• Ensure occupants remain 200ft or greater from
    building
  • Obtain the all clear from KFD and relay to
    Emergency Director

35
Facilities Workers
  • Alarm will show on their pager
  • Identify Emergency Director seek information
  • Enter the building if safe to do so and check the
    alarm panel
  • Must identify themselves to the fire warden
  • Fire warden will allow entry after informing of
    any hazards

36
Instructors, Supervisors, Event Coordinators
  • Ensure students/participants
  • are aware of evacuation procedures (including
    exit and alternate exit) and location of fire
    suppression equipment/alarms
  • Know how to summon help
  • Shut down equipment (i.e. gas)
  • Report suspicious activities/observations to
    Warden
  • Reach pre-determined assembly area
  • Assist wardens with crowd control

37
What to do when things go wrong
38
Procedures Emergency Wardens
(EYES EARS)
  • Put on vest
  • Evacuate area
  • Check unlocked rooms (do not go in)
  • Close doors behind you
  • Knock on locked doors
  • Leave by pre-determined stairwell
  • Report to Emergency Director
  • Status of evacuation
  • Suspicious activities
  • Go back to post (pre-determined exit)

39
Procedures Emergency Director
(COLLECTIVE VOICE)
  • Put on vest and obtain list of Wardens (with
    areas of responsibility)
  • Evacuate responsible area if applicable
  • Go to post
  • Collect information from Wardens
  • Advise Security, Facilities, and/or Emergency
    Personnel on status of evacuation and any
    suspicious observations reported
  • Forward concerns re evacuation to Health, Safety
    and Environment

40
DISABILITY AWARENESS FOR EVACUATION SAFETY
  • Preplanning - Procedures for transporting
    personnel with disabilities
  • Develop individual procedures in advance with the
    assistance of the Disability Resource Centre
    and/or the Health Safety and Environment Office
  • May include placing individual on non-fire side
    of fire separation under the supervision of a
    buddy or Warden until Fire Department arrives OR
  • In life threatening situations, evacuate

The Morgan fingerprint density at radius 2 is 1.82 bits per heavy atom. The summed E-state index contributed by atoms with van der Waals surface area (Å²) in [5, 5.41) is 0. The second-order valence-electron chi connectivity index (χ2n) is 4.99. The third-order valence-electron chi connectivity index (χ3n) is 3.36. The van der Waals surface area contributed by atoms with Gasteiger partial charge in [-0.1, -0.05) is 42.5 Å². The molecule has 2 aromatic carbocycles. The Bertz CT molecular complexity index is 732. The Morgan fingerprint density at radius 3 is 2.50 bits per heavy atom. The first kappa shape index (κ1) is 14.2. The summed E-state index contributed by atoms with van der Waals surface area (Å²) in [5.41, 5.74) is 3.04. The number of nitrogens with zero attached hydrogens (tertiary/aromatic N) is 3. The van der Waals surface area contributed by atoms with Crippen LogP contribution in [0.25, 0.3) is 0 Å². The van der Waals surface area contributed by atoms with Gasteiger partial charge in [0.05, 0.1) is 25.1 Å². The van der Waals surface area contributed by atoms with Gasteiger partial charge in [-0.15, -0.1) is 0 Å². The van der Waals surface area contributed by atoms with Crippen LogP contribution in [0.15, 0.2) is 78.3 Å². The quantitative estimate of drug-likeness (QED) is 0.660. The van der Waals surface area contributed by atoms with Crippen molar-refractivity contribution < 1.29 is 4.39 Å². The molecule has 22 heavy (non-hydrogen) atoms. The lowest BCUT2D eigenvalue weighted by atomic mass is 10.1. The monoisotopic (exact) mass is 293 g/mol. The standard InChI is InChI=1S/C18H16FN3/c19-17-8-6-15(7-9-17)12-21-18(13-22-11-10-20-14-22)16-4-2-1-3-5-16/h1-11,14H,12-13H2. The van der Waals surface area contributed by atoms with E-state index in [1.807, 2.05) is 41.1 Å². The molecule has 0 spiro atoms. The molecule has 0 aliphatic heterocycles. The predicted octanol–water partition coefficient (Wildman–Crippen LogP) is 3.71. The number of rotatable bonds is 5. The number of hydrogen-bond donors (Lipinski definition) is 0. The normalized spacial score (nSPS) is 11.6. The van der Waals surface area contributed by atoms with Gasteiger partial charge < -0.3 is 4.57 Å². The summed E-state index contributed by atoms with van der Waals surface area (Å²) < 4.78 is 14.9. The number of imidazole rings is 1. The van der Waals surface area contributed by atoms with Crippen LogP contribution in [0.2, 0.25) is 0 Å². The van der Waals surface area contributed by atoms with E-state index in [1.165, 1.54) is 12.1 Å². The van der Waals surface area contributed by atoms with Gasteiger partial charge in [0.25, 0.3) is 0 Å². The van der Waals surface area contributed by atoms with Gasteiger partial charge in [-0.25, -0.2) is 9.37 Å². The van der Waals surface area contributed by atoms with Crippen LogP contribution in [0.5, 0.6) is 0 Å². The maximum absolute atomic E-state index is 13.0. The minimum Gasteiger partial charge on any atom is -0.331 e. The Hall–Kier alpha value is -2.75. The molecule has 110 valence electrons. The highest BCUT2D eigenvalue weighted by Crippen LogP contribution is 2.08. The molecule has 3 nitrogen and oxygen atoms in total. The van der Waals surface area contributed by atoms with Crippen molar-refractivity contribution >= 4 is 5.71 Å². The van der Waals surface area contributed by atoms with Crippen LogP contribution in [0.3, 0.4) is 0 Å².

• Wheelchair bound individuals should not use
    elevator but go into stairwell. Do not stay in
    their room.

41
DISABILITY AWARENESS FOR EVACUATION SAFETY
  • When there is no pre-plan, follow general
    guidelines for assisting people with
    disabilities
  • Identify yourself and offer to assist. Give
    assistance as directed by the person with the
    disability within reason and where circumstances
    permit.
  • Guide persons who are unable to leave the
    building to a designated refuge area or a safe
    place such as a landing inside a fire exit
    stairwell.
  • Inform emergency personnel of the refuge
    location. Do not stay behind emergency personnel
    will take care of the situation.
  • Once the emergency is over, assist the person
    back into the building.

42
Assisting a Person who uses a Wheelchair
  • Some wheelchairs have parts that are not designed
    for lifting.
  • Do not attempt to lift power chairs up and down
    stairs.
  • DO NOT USE THE ELEVATOR.

43
Assisting a Person with Blind/Low Vision
  • After identifying yourself, allow the person to
    take your elbow.
  • Alert the person to upcoming stairs or other
    obstacles.
  • Guide dogs are the responsibility of their owner.
  • Avoid leaving a person who is blind in an open
    space. Guide them beside a wall or near a chair
    as a point of reference.

44
Assisting a Person who is Deaf/Hard of Hearing
  • Alert the person to the nature of the emergency
    using notes or gestures.
  • Assist them to a safe location outside the
    building.

EMERGENCY The right 'E' hand is positioned above
the head. It rotates in imitation of a flashing
emergency light.
45
Contacts
  • Health, Safety and Environment
  • Shelley Kayfish 807-8621
  • shelley.kayfish_at_ubc.ca
  • Dave Cavezza 807-8821
  • dave.cavezza_at_ubc.ca
  • Disability Resource Centre
  • Jess Roebuck _at_ 807-9263  jess.roebuck_at_ubc.ca